Seeing the Unseen: in it’s truest sense
As long term readers of this journal and my exclusive RSS / Email updates will know I spent a lot of time making this travel journal accessible to those with sight impairments. Not only is there a high contrast sight impaired version of this travel blog here. But at the top of each post here there’s also a “listen now” button.
Also, each entry in my travel stories page comes with a podcast version.
“Why all this extra effort?”
I’ve spent my life fighting to survive one way or another. To get this far is still quite unfathomable in my own mind sometimes. I am now on my own on a search that’s leading me around the world. If I don’t make it, then I most certainly gave my life to a cause I believe in.
This does not make me special, for there are thousands of others around the world who have to fight everyday to survive. More so to get out.
Being blind or sight impaired in the developed world is tough enough. Now imagine it in a place that tourists with guidebooks and gps systems have a problem getting around. Yes, that’s a terrible example, but there are many other underlying problems the blind and others of disadvantage in the Philippines face everyday.
“Nonacceptance, lack of independence, freedom and social inequality to name but a few.”
To spend some time in opening the accessibility of my travel journals to a section of world society who may not get to experience travel like I do, has always been a pleasure. People have emailed me telling me my story and journey is turning into one of their favorite weekly reads … it’s good to know.
What does it deliver?
The audio and high contrast version of my journal hopefully provides some entertainment, interest, and maybe, just maybe some inspiration or happiness for those that don’t have access to such material else where.
So imagine my delight when I met the Blind Masseurs of Cagayan de oro city in Mindanao. For the first time I was able to look, and listen on as I brought their names, faces and story to a travel article I wrote.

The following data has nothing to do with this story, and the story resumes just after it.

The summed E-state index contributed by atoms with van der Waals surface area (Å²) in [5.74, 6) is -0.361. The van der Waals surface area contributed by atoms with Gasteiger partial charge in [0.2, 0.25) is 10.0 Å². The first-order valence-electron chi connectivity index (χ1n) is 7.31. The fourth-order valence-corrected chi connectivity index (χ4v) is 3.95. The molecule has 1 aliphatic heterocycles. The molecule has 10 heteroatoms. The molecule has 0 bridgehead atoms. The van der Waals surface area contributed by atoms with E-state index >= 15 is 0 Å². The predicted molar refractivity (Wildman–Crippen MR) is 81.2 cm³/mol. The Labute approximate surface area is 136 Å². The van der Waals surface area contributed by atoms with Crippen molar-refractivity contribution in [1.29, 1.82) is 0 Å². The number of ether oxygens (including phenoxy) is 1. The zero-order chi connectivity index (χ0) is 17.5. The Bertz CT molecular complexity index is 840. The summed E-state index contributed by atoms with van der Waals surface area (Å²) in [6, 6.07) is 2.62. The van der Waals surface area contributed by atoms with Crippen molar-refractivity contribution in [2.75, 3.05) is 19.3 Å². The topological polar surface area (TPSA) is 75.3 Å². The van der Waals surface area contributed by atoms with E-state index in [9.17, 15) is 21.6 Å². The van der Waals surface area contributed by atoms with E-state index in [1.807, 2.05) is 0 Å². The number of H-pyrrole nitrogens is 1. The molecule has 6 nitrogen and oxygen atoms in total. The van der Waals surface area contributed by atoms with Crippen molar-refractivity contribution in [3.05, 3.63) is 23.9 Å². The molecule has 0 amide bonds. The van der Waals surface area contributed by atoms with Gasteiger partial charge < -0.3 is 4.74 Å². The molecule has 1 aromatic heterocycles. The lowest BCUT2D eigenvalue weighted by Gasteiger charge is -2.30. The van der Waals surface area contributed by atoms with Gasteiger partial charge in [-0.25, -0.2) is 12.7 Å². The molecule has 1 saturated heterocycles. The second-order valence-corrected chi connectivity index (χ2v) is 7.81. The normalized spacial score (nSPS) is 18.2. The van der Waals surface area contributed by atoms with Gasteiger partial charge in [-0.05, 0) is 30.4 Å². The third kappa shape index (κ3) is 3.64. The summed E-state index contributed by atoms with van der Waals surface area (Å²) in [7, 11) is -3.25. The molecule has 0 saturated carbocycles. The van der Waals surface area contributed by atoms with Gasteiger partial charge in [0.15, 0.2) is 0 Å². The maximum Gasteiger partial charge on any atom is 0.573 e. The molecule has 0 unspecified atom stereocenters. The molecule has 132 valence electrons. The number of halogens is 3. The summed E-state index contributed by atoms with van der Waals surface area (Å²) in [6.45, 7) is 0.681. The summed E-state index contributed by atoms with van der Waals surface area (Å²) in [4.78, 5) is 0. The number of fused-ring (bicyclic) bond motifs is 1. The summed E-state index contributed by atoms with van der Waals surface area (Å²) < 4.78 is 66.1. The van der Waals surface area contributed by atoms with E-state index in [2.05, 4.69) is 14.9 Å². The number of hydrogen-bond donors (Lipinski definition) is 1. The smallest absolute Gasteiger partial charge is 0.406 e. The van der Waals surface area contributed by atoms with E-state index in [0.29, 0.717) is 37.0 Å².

“Where are the talking pictures?” Gracia would ask as I passed through the following week from Iligan.
“Right here, ” I said pulling my internet enabled phone out from my pocket.
Right then and there I watched some faces smile as they heard their names and stories come in from the world wide internet. A concept they are all too knowledgeable about. It was an honor and a privilege to bring their stories to the world.
I also know that Lu, Grace, Andy, Ne-ne, Joel and the rest of the guys are going to listen to this as well. I can also imagine them smiling as they listen on to this message –
“Mabuhay guys! Glad to have you listening along to my talking pictures! I hope the rains come for you soon. Anyone meet a new boyfriend or girlfriend yet? ha ha ha. Keep safe, study, be what you want.
And, remember your message – Treat us like normal people!!! But to me, you guys are very very EXTRAordinary in a very good way! Well done for accomplishing so much. You deserve to be proud of yourselves!”
If you’d like to read the full story about these guys, then you can right here on my travel stories page read more …
Small note: It doesn’t take much to put a free audio button on your website or blog. And, in doing so you could be opening up your story, travels, and world to whole new audience that will love every minute of it.
Put aesthetics, page load, and the other ‘web’ oriented thoughts aside. And just deliver something good to people out there that might not otherwise get an opportunity. This is especially true of travel blogs, or other blogs that tell a story that people can listen too.
You bring your stories to the world, but there’s also a whole group of people who’d like to hear about it too!
You could also just create a separate page with an audio version, or offer an audio rss feed. Check out odiogo.com which can offer an audio feed within 5 minutes. Yet, give years of enjoyment to a lot of people.
If you do any of the above, let me know and I’ll be happy to link to your website and give you a mention.
More great food from the Philippines
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